Star Ukrainian Chef Splits From Capitol Hill’s Ruta

Chef Dima Martseniuk has plans for his own Ukrainian dumpling brand

Borscht at Ukrainian restaurant Ruta is served with rye bread and salo (pork lard). Photograph by Anna Volynets.

Chef Dima Martseniuk, known as the “Ambassador of Borscht,” has left DC’s first full-service Ukrainian restaurant Ruta six months after it opened on Capitol Hill.

“We finished in good relations. Kind of good relations. We didn’t fight, but we got some misunderstandings,” Martseniuk says of the restaurant’s Ukrainian investors, who he declined to name. (The restaurant’s LLC is registered to Ukrainian businessman Danylo Volynets.) Martseniuk says he was supposed to be a partner in the restaurant, but ultimately was not.

Martseniuk, previously executive chef of New York’s famed Ukrainian restaurant Veselka, says he moved to DC in February of 2022 to open Ruta, which was initially slated to be located in the former home of Sea Catch Restaurant in Georgetown. But a fire shortly after signing the lease derailed those plans. “With all these complications, our relations were up and down. The agreement was changed many times,” he says.

Still, Martseniuk says he’s ultimately appreciative for his time at Ruta. In an Instagram post, he expressed “special gratitude” to the team: “Please know that I’ll always cherish the time we spent working side by side, our shared successes, and the solid professional bonds we formed. You can always count on me no matter what happens in your life.” The restaurant posted its own thank you to Martseniuk on Instagram, acknowledging his “immense contribution in our culinary mission.”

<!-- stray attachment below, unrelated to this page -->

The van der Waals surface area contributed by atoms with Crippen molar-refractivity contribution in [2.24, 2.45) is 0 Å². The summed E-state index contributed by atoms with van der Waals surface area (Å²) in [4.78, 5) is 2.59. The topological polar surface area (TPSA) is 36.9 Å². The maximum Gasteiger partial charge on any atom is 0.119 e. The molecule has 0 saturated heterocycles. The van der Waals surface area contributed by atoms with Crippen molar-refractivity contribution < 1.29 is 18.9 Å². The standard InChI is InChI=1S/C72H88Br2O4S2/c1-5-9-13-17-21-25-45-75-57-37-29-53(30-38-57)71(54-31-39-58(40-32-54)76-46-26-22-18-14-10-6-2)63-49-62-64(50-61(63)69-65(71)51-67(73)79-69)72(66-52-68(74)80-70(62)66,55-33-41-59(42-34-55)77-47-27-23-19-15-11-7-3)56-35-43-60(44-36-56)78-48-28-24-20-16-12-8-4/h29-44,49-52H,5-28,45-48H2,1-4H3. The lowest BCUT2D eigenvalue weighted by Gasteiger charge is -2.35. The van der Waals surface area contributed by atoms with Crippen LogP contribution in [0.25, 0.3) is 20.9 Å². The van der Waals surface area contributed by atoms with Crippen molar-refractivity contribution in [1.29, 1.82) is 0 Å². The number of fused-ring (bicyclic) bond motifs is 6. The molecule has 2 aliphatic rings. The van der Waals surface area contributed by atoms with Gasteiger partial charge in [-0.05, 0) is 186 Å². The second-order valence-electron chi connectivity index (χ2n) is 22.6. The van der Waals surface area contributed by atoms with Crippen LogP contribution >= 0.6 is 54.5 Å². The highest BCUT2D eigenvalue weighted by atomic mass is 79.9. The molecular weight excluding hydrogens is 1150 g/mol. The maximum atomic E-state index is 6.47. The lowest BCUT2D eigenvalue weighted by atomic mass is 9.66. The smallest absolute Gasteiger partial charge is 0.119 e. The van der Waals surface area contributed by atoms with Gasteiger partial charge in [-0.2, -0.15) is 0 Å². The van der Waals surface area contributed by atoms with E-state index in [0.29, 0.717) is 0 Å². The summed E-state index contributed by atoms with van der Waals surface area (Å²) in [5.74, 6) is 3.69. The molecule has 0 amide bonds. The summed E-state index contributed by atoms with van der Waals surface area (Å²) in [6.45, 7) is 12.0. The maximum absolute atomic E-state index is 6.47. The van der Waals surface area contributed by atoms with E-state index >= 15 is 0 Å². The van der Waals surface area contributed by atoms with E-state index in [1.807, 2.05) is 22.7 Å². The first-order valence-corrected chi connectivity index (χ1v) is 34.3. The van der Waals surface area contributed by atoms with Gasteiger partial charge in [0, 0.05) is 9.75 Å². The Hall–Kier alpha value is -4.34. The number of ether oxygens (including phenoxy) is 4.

In the short term, Martseniuk is consulting for other restaurants in DC, but he’s not sure whether or not he’ll stay here long-term. Already he’s working toward his next venture: a fast-casual restaurant and wholesale operation focused on varenyky, pierogi-like Ukrainian dumplings, and borscht. The varenyky were among the best sellers at Ruta, where Martseniuk offered both traditional (potato and sauerkraut) and untraditional (buffalo chicken) fillings. “I will continue my journey to promote Ukrainian foods,” he says.

Ruta’s sous chef Mykola Yudin has now taken the reins of Ruta’s kitchen, says Director of Operations Ruslan Falkov, the former chief of staff at the Ukrainian embassy in DC. Yudin previously ran a chain of meat-focused restaurants in Ukraine and has been with Ruta since its opening. The menu will remain largely the same, but the restaurant has already added a couple new seasonal dishes, like a pumpkin soup.

Falkov says Ruta will continue its mission to provide job opportunities and community for Ukrainians displaced by the war. (About 90 percent of the staff is Ukrainian.) The restaurant is also planning a series of brunch fundraisers, including one on November 11, that will provide families living near the frontlines in Ukraine with specially designed meal kits that can be used without electricity for cooking. Falkov says the team is also looking to open more Ukrainian restaurants in the DC area and beyond.

“This project is not about business for all of us,” Falkov says. “It’s more about Ukraine and providing more information about its culture and traditions. It’s more about culinary diplomacy for us.”

Jessica Sidman
Food Editor

Jessica Sidman covers the people and trends behind D.C.’s food and drink scene. Before joining Washingtonian in July 2016, she was Food Editor and Young & Hungry columnist at Washington City Paper. She is a Colorado native and University of Pennsylvania grad.